Mid-range accounting systems, for the most part, take a somewhat different approach. Rather than an all-in-one application, most mid-range solutions provide a system manager that functions as a gateway to individual sub-applications, and also provides the majority of security. This modular approach allows your client to put together an accounting system that meets their requirements without having to pay for components or applications within the system that are unsuitable or won't be used. If your client is a manufacturing business, and needs bill of materials, they can have it. Are they a service business with no inventory? They don't get stuck buying or paying for it.
• Scalability. Scalability is an important feature and component of both mid-range and enterprise-level software. With entry-level accounting packages, you are generally limited to five or less simultaneous users, regardless of whether the hardware platform will support more. Mid-range accounting systems are designed to be scalable up to dozens or even a hundred or more users. This scalability comes from using a scalable database, such as Microsoft SQL, as the underlying foundation for the application. Some mid-range accounting applications also require, or at least suggest, using a server operating system, such as Microsoft Windows Server 2008 or later.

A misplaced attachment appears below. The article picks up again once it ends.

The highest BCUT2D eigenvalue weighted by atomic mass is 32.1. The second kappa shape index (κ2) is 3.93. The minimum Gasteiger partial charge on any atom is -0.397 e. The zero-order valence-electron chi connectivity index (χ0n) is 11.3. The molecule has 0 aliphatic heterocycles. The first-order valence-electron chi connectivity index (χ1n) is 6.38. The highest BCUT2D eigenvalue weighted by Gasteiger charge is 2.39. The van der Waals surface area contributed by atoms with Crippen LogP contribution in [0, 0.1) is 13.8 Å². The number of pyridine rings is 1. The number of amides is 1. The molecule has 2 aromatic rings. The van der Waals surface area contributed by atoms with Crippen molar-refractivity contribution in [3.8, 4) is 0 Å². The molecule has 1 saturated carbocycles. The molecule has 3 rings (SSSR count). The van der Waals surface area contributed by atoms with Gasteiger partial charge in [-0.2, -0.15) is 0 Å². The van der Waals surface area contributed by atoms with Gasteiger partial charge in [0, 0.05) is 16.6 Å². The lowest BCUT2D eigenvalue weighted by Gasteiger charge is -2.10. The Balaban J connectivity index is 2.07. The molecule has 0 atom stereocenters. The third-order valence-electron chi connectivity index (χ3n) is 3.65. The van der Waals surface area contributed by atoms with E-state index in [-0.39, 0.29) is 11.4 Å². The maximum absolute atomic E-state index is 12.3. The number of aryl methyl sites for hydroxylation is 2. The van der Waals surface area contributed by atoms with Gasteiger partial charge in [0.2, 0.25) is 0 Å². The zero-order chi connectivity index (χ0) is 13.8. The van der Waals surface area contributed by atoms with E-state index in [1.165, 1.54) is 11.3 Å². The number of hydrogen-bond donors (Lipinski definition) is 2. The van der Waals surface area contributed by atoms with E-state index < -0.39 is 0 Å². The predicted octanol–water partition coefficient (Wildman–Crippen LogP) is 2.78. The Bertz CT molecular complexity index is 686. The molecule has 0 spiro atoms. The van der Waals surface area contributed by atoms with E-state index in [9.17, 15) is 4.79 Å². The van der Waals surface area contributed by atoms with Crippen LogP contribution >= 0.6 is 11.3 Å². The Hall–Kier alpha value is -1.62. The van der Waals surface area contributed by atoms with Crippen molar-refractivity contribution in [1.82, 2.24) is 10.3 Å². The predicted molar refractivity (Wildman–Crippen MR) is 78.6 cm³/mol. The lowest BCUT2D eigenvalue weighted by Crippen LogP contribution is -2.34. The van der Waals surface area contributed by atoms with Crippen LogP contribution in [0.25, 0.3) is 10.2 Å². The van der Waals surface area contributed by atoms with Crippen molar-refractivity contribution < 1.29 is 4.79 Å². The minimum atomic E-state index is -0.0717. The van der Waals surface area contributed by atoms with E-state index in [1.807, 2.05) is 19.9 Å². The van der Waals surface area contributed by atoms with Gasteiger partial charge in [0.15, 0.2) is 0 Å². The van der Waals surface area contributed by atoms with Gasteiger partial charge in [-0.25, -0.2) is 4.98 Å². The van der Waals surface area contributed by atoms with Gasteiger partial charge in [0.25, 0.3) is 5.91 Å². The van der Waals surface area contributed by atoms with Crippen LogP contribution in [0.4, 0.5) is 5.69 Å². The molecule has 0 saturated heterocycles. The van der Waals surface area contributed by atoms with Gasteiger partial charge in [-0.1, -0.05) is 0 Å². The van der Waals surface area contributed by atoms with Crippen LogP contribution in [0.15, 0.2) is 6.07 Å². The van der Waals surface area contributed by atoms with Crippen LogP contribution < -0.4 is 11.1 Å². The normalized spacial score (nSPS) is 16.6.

• A higher level of security. Small businesses generally have few staff using the accounting system. Oftentimes, the owner or bookkeeper is the only one who actually performs accounting or bookkeeping tasks. The security available in entry-level applications gives your client the means to restrict access to specific areas. This capability becomes more critical as the number of employees increases. Much of the business information in an accounting system is sensitive, and your client doesn't want some inquisitive employee looking up the salaries of others, or cutting a purchase-order check to a friend. With mid-range accounting, security capabilities become much more granular. Particular employees can be authorized for very specific actions. For example, your client may authorize a payroll clerk to perform data entry, but not look at payroll history or employee personal information, or generate checks or reports.